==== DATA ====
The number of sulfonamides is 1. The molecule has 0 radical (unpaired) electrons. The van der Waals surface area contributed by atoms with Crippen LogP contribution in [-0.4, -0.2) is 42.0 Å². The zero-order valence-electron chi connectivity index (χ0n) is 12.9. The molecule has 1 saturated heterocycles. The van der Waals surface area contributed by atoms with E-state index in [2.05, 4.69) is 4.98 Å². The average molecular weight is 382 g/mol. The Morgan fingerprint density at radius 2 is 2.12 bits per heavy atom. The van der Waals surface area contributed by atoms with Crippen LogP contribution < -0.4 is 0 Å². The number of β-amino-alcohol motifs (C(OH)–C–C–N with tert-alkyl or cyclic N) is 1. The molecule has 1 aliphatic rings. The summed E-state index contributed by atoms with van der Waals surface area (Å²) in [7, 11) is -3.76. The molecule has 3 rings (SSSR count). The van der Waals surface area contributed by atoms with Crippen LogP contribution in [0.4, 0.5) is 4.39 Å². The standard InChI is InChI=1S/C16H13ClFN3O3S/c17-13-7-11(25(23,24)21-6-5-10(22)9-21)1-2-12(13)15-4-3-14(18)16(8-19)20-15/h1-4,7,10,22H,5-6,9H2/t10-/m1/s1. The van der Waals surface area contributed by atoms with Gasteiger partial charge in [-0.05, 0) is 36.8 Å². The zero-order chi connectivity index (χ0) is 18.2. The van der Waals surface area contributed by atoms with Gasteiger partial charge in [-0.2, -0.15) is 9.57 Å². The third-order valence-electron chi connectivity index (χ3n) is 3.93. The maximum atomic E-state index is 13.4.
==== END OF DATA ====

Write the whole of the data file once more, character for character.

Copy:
The number of sulfonamides is 1. The molecule has 0 radical (unpaired) electrons. The van der Waals surface area contributed by atoms with Crippen LogP contribution in [-0.4, -0.2) is 42.0 Å². The zero-order valence-electron chi connectivity index (χ0n) is 12.9. The molecule has 1 saturated heterocycles. The van der Waals surface area contributed by atoms with E-state index in [2.05, 4.69) is 4.98 Å². The average molecular weight is 382 g/mol. The Morgan fingerprint density at radius 2 is 2.12 bits per heavy atom. The van der Waals surface area contributed by atoms with Crippen LogP contribution < -0.4 is 0 Å². The number of β-amino-alcohol motifs (C(OH)–C–C–N with tert-alkyl or cyclic N) is 1. The molecule has 1 aliphatic rings. The summed E-state index contributed by atoms with van der Waals surface area (Å²) in [7, 11) is -3.76. The molecule has 3 rings (SSSR count). The van der Waals surface area contributed by atoms with Crippen LogP contribution in [0.4, 0.5) is 4.39 Å². The standard InChI is InChI=1S/C16H13ClFN3O3S/c17-13-7-11(25(23,24)21-6-5-10(22)9-21)1-2-12(13)15-4-3-14(18)16(8-19)20-15/h1-4,7,10,22H,5-6,9H2/t10-/m1/s1. The van der Waals surface area contributed by atoms with Gasteiger partial charge in [-0.05, 0) is 36.8 Å². The zero-order chi connectivity index (χ0) is 18.2. The van der Waals surface area contributed by atoms with Gasteiger partial charge in [-0.2, -0.15) is 9.57 Å². The third-order valence-electron chi connectivity index (χ3n) is 3.93. The maximum atomic E-state index is 13.4.